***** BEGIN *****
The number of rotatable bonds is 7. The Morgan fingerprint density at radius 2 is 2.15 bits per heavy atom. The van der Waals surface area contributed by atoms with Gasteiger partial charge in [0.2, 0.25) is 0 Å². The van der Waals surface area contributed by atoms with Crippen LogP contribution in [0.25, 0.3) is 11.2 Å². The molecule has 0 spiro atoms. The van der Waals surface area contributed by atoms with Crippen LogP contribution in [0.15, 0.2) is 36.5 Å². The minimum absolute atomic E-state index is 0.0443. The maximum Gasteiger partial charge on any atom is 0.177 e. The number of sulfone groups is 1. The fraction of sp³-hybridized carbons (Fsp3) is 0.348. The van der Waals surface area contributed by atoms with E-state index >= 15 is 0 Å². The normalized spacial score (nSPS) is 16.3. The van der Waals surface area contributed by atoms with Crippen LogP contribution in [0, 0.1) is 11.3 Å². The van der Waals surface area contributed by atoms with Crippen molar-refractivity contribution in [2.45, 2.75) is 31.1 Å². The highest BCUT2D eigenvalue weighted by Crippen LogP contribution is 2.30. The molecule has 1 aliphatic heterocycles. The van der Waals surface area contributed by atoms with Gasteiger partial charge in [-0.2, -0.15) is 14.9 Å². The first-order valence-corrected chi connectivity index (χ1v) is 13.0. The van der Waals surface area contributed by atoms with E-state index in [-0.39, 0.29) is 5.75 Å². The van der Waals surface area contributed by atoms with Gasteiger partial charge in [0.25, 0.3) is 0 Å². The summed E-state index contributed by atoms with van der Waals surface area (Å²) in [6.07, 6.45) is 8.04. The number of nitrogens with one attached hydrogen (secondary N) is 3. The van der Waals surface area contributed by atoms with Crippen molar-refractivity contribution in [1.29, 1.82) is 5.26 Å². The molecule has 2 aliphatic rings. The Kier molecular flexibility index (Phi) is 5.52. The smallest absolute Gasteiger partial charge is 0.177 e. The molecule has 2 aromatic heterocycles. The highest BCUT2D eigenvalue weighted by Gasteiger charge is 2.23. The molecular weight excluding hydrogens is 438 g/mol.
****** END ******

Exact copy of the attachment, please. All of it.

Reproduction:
The number of rotatable bonds is 7. The Morgan fingerprint density at radius 2 is 2.15 bits per heavy atom. The van der Waals surface area contributed by atoms with Gasteiger partial charge in [0.2, 0.25) is 0 Å². The van der Waals surface area contributed by atoms with Crippen LogP contribution in [0.25, 0.3) is 11.2 Å². The molecule has 0 spiro atoms. The van der Waals surface area contributed by atoms with Crippen LogP contribution in [0.15, 0.2) is 36.5 Å². The minimum absolute atomic E-state index is 0.0443. The maximum Gasteiger partial charge on any atom is 0.177 e. The number of sulfone groups is 1. The fraction of sp³-hybridized carbons (Fsp3) is 0.348. The van der Waals surface area contributed by atoms with E-state index >= 15 is 0 Å². The normalized spacial score (nSPS) is 16.3. The van der Waals surface area contributed by atoms with Crippen LogP contribution in [0, 0.1) is 11.3 Å². The van der Waals surface area contributed by atoms with Crippen molar-refractivity contribution in [2.45, 2.75) is 31.1 Å². The highest BCUT2D eigenvalue weighted by Crippen LogP contribution is 2.30. The molecule has 1 aliphatic heterocycles. The van der Waals surface area contributed by atoms with Gasteiger partial charge in [-0.2, -0.15) is 14.9 Å². The first-order valence-corrected chi connectivity index (χ1v) is 13.0. The van der Waals surface area contributed by atoms with E-state index in [-0.39, 0.29) is 5.75 Å². The van der Waals surface area contributed by atoms with Gasteiger partial charge in [0.25, 0.3) is 0 Å². The summed E-state index contributed by atoms with van der Waals surface area (Å²) in [6.07, 6.45) is 8.04. The number of nitrogens with one attached hydrogen (secondary N) is 3. The van der Waals surface area contributed by atoms with Crippen molar-refractivity contribution in [1.29, 1.82) is 5.26 Å². The molecule has 2 aliphatic rings. The Kier molecular flexibility index (Phi) is 5.52. The smallest absolute Gasteiger partial charge is 0.177 e. The molecule has 2 aromatic heterocycles. The highest BCUT2D eigenvalue weighted by Gasteiger charge is 2.23. The molecular weight excluding hydrogens is 438 g/mol.